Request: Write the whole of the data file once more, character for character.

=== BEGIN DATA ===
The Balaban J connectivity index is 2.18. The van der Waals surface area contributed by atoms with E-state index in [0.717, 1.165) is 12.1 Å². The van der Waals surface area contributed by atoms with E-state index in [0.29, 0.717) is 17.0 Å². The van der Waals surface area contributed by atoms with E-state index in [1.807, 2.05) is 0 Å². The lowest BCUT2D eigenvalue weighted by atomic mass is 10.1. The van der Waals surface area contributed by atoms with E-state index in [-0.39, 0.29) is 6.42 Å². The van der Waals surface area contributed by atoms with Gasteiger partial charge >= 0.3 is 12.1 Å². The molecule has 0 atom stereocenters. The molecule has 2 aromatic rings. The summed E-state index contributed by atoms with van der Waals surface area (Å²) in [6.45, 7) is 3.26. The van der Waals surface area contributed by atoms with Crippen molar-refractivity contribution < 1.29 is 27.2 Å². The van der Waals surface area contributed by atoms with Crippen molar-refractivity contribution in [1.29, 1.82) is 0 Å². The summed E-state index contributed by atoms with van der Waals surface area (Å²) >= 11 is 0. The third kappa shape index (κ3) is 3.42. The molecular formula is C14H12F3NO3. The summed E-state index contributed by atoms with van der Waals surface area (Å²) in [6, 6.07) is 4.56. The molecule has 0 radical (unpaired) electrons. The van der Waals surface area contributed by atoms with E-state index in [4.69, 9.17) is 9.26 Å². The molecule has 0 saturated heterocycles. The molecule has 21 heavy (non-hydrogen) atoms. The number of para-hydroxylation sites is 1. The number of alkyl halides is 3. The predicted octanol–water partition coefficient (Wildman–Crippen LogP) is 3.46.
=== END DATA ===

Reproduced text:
The Balaban J connectivity index is 2.18. The van der Waals surface area contributed by atoms with E-state index in [0.717, 1.165) is 12.1 Å². The van der Waals surface area contributed by atoms with E-state index in [0.29, 0.717) is 17.0 Å². The van der Waals surface area contributed by atoms with E-state index in [1.807, 2.05) is 0 Å². The lowest BCUT2D eigenvalue weighted by atomic mass is 10.1. The van der Waals surface area contributed by atoms with E-state index in [-0.39, 0.29) is 6.42 Å². The van der Waals surface area contributed by atoms with Gasteiger partial charge >= 0.3 is 12.1 Å². The molecule has 0 atom stereocenters. The molecule has 2 aromatic rings. The summed E-state index contributed by atoms with van der Waals surface area (Å²) in [6.45, 7) is 3.26. The van der Waals surface area contributed by atoms with Crippen molar-refractivity contribution < 1.29 is 27.2 Å². The van der Waals surface area contributed by atoms with Crippen molar-refractivity contribution in [1.29, 1.82) is 0 Å². The summed E-state index contributed by atoms with van der Waals surface area (Å²) >= 11 is 0. The third kappa shape index (κ3) is 3.42. The molecular formula is C14H12F3NO3. The summed E-state index contributed by atoms with van der Waals surface area (Å²) in [6, 6.07) is 4.56. The molecule has 0 radical (unpaired) electrons. The van der Waals surface area contributed by atoms with E-state index in [4.69, 9.17) is 9.26 Å². The molecule has 0 saturated heterocycles. The molecule has 21 heavy (non-hydrogen) atoms. The number of para-hydroxylation sites is 1. The number of alkyl halides is 3. The predicted octanol–water partition coefficient (Wildman–Crippen LogP) is 3.46.